‘Well, the vague seeds of this album and project were planted in 1999, when I was studying in the Netherlands. I had some deep spiritual experiences there and had also fallen in love with the music of visionary Canadian composer Claude Vivier. His austere, mystical works for orchestral instruments and soprano, sung in made up languages, telling the tale of a land beyond death, beyond time, had a profound effect on me. I also, at this time, started going to drum and bass and psytrance parties in the famous Amsterdam squats, and was introduced to ambient music – basically the whole TIP/World and Twisted catalogue, and various downtempo stuff like Air, The KLF, Kruder & Dorfmeister… And those Simon Posford productions, like Mysteries of the Yeti, or Celtic Cross, or most importantly, Shpongle, really made a very strong impression on me.
That was the genesis of it, in a way. But the transformation was nothing short of growing up and becoming a complete musician. I went to a lot of music school to learn how to write for classical musicians and to hone my composition skills. And then even after all my school – and I went to a lot – one of the most important musical educations I had was an immersion into Indian classical vocal performance for six months. And then after that, in order to make Akara, I basically had to teach myself how to produce and mix.
In the meanwhile I created a lot of music, trying to explore variously my interests in psychedelic ambient music, medieval classical music, Indian music, minimalist classical music, gamelan, dance music. Some of what I wrote was for classical ensembles, some of it was for electronics. There was a developmental process – some of this music was more successful than others. And so in this process of development, I began to find the things that would weave together into Akara, what I consider the final, mature flowering of the artistic search I was on.
7.) This masterpiece of an album certainly took some time to produce. Is there off-time in Akara’s universe? Do you have other passions that you actively pursue?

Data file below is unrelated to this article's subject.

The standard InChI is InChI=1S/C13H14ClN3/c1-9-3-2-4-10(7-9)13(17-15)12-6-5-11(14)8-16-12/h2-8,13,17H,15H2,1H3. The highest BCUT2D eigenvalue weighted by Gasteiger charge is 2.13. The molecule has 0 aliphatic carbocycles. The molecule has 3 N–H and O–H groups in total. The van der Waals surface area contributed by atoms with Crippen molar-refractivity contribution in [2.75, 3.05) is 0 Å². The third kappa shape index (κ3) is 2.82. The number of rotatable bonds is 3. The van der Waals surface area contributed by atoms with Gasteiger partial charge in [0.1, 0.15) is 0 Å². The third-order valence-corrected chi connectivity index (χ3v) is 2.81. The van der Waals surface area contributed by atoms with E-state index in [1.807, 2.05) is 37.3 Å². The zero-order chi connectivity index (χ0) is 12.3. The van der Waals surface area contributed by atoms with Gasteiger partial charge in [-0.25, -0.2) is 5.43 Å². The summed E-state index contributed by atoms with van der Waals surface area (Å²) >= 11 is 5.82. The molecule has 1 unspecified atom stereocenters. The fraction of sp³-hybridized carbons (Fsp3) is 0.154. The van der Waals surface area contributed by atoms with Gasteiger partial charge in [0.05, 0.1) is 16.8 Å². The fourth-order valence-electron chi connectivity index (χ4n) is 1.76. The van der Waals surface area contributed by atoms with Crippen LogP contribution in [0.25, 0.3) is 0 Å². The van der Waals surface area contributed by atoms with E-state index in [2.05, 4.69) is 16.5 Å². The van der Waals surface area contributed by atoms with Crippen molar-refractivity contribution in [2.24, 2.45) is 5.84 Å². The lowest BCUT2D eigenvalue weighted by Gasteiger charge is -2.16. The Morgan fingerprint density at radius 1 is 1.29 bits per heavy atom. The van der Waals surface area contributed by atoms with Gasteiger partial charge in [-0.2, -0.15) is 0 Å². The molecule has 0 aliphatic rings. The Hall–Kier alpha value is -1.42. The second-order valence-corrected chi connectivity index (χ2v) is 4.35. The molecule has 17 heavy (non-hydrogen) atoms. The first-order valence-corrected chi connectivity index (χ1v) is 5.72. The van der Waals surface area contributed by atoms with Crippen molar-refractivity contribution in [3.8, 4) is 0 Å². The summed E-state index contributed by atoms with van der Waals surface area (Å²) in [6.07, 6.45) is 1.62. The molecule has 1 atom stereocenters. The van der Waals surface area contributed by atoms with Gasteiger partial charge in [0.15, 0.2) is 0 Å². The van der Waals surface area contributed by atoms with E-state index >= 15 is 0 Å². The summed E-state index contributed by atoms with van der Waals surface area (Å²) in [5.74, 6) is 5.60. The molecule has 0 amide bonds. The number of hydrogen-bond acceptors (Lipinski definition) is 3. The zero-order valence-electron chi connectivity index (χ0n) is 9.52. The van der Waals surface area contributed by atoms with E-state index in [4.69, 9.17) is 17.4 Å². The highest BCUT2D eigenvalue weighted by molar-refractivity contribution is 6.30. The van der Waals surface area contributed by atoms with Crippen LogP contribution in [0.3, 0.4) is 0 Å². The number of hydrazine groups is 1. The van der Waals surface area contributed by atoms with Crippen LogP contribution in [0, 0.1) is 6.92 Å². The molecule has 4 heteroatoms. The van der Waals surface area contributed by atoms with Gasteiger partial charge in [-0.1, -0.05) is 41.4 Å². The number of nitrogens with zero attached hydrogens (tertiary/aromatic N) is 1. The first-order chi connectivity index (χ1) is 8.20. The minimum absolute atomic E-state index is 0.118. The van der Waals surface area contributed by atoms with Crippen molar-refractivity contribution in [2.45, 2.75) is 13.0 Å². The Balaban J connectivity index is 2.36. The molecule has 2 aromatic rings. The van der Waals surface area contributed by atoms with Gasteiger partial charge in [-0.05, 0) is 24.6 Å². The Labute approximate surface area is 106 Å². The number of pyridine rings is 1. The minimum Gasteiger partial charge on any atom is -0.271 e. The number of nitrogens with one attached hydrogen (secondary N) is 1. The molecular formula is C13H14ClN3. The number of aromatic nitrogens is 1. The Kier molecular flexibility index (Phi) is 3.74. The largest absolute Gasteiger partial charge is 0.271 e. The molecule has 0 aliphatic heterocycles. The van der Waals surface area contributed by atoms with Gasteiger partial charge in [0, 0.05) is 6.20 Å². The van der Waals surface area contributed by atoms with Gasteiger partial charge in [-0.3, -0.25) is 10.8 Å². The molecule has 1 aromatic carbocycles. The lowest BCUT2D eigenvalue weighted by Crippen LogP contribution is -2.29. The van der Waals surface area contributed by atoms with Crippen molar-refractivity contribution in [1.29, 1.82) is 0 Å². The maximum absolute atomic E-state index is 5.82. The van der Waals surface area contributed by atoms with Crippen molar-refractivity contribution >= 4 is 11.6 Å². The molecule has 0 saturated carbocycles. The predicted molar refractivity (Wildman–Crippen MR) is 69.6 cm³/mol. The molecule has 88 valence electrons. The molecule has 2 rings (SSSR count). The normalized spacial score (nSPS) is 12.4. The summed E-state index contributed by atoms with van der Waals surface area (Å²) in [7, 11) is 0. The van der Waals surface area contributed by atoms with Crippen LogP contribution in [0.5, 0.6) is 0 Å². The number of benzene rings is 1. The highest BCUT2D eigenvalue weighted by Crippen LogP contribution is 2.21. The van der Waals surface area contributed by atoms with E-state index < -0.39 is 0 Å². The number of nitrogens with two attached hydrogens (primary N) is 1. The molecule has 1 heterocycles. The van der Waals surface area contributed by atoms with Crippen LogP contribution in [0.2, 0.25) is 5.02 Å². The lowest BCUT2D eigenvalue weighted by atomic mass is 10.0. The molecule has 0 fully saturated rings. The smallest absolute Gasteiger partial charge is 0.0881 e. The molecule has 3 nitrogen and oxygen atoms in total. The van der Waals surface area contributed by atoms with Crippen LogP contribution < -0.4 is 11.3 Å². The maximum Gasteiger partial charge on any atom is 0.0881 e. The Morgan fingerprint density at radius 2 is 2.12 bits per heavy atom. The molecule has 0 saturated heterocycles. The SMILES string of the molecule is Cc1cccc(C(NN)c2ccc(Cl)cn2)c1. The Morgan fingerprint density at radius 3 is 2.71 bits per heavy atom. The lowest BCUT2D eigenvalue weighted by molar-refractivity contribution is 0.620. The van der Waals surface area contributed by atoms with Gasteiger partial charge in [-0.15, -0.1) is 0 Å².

‘Yes, it did – about a year and a half. And this isn’t the only music I write – I score films and television as well, and would still write concert music although
that hasn’t happened for about a year. Outside of this I would say my main hobbies are cooking (I think of it like orchestration, and love to create new recipes…) and learning language. I speak French, Dutch, Indonesian, Hindi, and Spanish, at various levels of fluency or scrappiness.’
8.) Extradimensional Ethnography is a tongue twisting exhale of intention. What is the inspiration for the title of your album? What does it mean to you? How does it describe the essence of the album?
[blockquote]’For a little while I got really into anthropology, and I really got in to reading ethnographies, which are books in which an anthropologist goes and lives with some other people and writes about how they live from an experiential perspective. I imagined an ethnography in song of a culture existing on the far side of the veil of reality. These luminous beings are singing their lives, their prayers, their dances, their rituals for you… it’s a recording of their culture.'[/blockquote]
9.) With the popularity of the Internet and the revolution of the music industry, websites like soundcloud, spotify and grooveshark have made it exponentially more possible for listeners to find new music. But with that comes file sharing and copyright conflicts. What are you thoughts on open source art and creating value through your work?